The Fed’s "Financial Conditions" Conundrum

 

April 3, 2019 [Bond Funds, ECONOMIC GROWTH, Equity Funds, Federal Reserve, Global Economy]
Jason Brady, CFA


Just because the market is celebrating the Fed’s policy u-turn doesn’t mean volatility is a thing of the past. Disconnects between fundamentals and assets prices don’t make for market stability.

 

Spectacular first-quarter market returns are quite a bounce back from the December 26 lows, when all anyone could think of was fleeing risk exposures. Many markets saw their best quarter in a decade. We’re back!

Not so fast. Both markets and the U.S. Federal Reserve face a multifaceted conundrum: Where exactly are we in the economic cycle? How can we be late cycle but also still have room to grow? Ex-energy, have we reached inflation targets, or is deflation still the concern? Is the labor market tight, as former Fed Chairwoman Janet Yellen recently said, or is there still significant slack, as a number of current Fed officials have also asserted. Significant excesses have built up, including corporate leverage and re-compressed yields amid renewed investor risk appetite. After the fourth-quarter selloff and first-quarter rebound, should investors now expect less market volatility, or more?

Feast or Famine

Toward the end of her tenure, Yellen called out the market excesses, but they haven’t become less spicy since current Fed Chairman Jerome Powell took the monetary helm 14 months ago. To be sure, risk markets suffered plenty of indigestion after the Fed hiked its target rate four times in 2018 and gradually shrank its still-bloated balance sheet. But since Powell’s end-2018 policy u-turn, the Fed’s focus now appears trained more on ebbing, albeit still decent, global growth and especially “financial conditions,” which nowadays is to say equity markets.

Investors would do well to examine the fundamentals of each security and place them in the context of the value offered. Aim to buy when prices are lower, not when they are higher. Prices are now higher not because earnings are better or because growth is terrific, but because monetary policymakers seem like they are done hiking. So, while U.S. blue-chip earnings rose last year, and price/earnings ratios declined, that dynamic has flipped so far this year. Too often the market takes the latest Fed signal and extrapolates that out to the long run. That’s why we’re skeptical about the Fed’s abrupt about-face, which engendered a great hope the still-accommodative stance will continue in the face of above-trend growth.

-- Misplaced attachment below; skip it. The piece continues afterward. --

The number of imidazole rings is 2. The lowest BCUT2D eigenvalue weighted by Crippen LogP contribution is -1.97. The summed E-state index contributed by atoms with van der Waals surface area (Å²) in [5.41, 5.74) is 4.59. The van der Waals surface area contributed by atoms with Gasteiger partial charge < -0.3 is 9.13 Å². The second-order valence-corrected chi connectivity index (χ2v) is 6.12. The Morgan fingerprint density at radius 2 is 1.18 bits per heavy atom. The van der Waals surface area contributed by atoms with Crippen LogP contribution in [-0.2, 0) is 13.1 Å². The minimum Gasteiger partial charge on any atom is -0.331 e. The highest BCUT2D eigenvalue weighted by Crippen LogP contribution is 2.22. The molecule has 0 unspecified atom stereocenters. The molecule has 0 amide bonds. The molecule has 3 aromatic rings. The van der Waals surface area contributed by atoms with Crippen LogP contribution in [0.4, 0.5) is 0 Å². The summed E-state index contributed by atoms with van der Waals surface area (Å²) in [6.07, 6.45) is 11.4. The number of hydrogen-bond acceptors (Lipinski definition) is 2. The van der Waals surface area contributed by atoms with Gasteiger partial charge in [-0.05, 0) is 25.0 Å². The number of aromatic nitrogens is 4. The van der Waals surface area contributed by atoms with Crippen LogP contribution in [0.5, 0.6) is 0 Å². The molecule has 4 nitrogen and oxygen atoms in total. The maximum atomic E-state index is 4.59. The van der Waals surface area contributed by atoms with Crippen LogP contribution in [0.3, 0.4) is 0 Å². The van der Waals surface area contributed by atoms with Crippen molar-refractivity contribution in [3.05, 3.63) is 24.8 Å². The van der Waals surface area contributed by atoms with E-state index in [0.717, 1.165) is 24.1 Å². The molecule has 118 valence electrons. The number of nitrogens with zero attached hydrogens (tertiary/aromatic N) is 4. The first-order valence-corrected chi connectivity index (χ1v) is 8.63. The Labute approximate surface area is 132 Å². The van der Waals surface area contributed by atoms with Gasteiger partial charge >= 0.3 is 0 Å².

No Imminent Doom, But Minsky Moment Looms

The Fed’s liquidity injections—not to mention those of the European Central Bank, the Bank of Japan and the People’s Bank of China (PBOC)—have fended off some problems. But they are not going to lead to higher growth in the long run if we cannot push credit creation further, a challenge when debt levels are generally running higher and higher globally. Monetary stimulus has become less and less effective. Global growth is slowing because credit creation has driven it about as far as it can in the context of the cycle. Typically, when the Fed is finished hiking, there is a relief rally. But because its hiking generally indicates the close of an economic cycle, it’s not good news.

So what now? We cleared the decks a bit in 2015-16 and were able to extend the cycle as commodity-centric investment faltered. And indeed, the 2008 and 2015-16 challenges were both met by central bank accommodation, principally the Fed and PBOC. But we have run that play too many times, and valuations are not likely to provide a cushion, either in equities or fixed income. When rates rose in 2018, it caused risk assets to falter because we are dependent on ever-lower interest costs with debt burdens of corporations and governments now quite high. Certainly moving the U.S. 10-year Treasury yield down 80 basis points helps, but most of the world is at the zero lower bound. Curves are flat or inverted not because there is imminent doom, but because markets effectively expect the trajectory of medium-term rates to be lower to deal with a downturn. Ultimately this cycle will not die of old age. It will die because we have borrowed and pulled forward growth, and inevitably that creates conditions for “Minsky Moment” instability.

Markets adjusting to better reflect current fundamentals and future prospects shouldn’t be cause for Fed capitulation amid above-trend growth. Nor should investors want rising valuations from easy money, absent improving fundamentals. Spotting the difference is crucial for successful investing.

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